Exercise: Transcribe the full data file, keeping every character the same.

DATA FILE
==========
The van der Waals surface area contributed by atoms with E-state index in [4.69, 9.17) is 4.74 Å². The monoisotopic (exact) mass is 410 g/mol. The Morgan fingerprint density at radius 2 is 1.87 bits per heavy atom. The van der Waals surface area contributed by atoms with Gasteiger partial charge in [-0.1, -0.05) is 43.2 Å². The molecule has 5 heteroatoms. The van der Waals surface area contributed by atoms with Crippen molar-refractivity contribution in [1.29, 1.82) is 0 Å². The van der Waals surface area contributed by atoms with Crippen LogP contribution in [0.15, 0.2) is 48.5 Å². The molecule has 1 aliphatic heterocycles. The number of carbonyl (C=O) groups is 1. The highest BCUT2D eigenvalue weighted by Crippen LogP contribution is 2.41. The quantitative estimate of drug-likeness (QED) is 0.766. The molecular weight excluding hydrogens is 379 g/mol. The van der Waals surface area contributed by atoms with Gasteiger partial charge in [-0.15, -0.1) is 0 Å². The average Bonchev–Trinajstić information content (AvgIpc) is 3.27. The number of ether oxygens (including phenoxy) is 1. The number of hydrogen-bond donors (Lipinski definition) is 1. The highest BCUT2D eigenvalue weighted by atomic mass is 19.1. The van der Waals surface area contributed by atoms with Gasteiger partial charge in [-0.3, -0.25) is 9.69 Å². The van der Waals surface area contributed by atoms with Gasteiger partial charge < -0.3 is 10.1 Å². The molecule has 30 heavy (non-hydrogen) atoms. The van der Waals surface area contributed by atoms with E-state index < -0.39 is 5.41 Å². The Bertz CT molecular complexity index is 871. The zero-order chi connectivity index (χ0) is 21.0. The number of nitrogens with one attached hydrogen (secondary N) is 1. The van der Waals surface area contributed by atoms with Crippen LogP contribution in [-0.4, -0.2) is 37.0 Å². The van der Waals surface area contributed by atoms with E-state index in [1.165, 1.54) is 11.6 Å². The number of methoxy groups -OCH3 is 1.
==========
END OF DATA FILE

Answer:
The van der Waals surface area contributed by atoms with E-state index in [4.69, 9.17) is 4.74 Å². The monoisotopic (exact) mass is 410 g/mol. The Morgan fingerprint density at radius 2 is 1.87 bits per heavy atom. The van der Waals surface area contributed by atoms with Gasteiger partial charge in [-0.1, -0.05) is 43.2 Å². The molecule has 5 heteroatoms. The van der Waals surface area contributed by atoms with Crippen molar-refractivity contribution in [1.29, 1.82) is 0 Å². The van der Waals surface area contributed by atoms with Crippen LogP contribution in [0.15, 0.2) is 48.5 Å². The molecule has 1 aliphatic heterocycles. The number of carbonyl (C=O) groups is 1. The highest BCUT2D eigenvalue weighted by Crippen LogP contribution is 2.41. The quantitative estimate of drug-likeness (QED) is 0.766. The molecular weight excluding hydrogens is 379 g/mol. The van der Waals surface area contributed by atoms with Gasteiger partial charge in [-0.15, -0.1) is 0 Å². The average Bonchev–Trinajstić information content (AvgIpc) is 3.27. The number of ether oxygens (including phenoxy) is 1. The number of hydrogen-bond donors (Lipinski definition) is 1. The highest BCUT2D eigenvalue weighted by atomic mass is 19.1. The van der Waals surface area contributed by atoms with Gasteiger partial charge in [-0.3, -0.25) is 9.69 Å². The van der Waals surface area contributed by atoms with Gasteiger partial charge < -0.3 is 10.1 Å². The molecule has 30 heavy (non-hydrogen) atoms. The van der Waals surface area contributed by atoms with E-state index < -0.39 is 5.41 Å². The Bertz CT molecular complexity index is 871. The zero-order chi connectivity index (χ0) is 21.0. The number of nitrogens with one attached hydrogen (secondary N) is 1. The van der Waals surface area contributed by atoms with Crippen LogP contribution in [-0.4, -0.2) is 37.0 Å². The van der Waals surface area contributed by atoms with E-state index in [1.165, 1.54) is 11.6 Å². The number of methoxy groups -OCH3 is 1.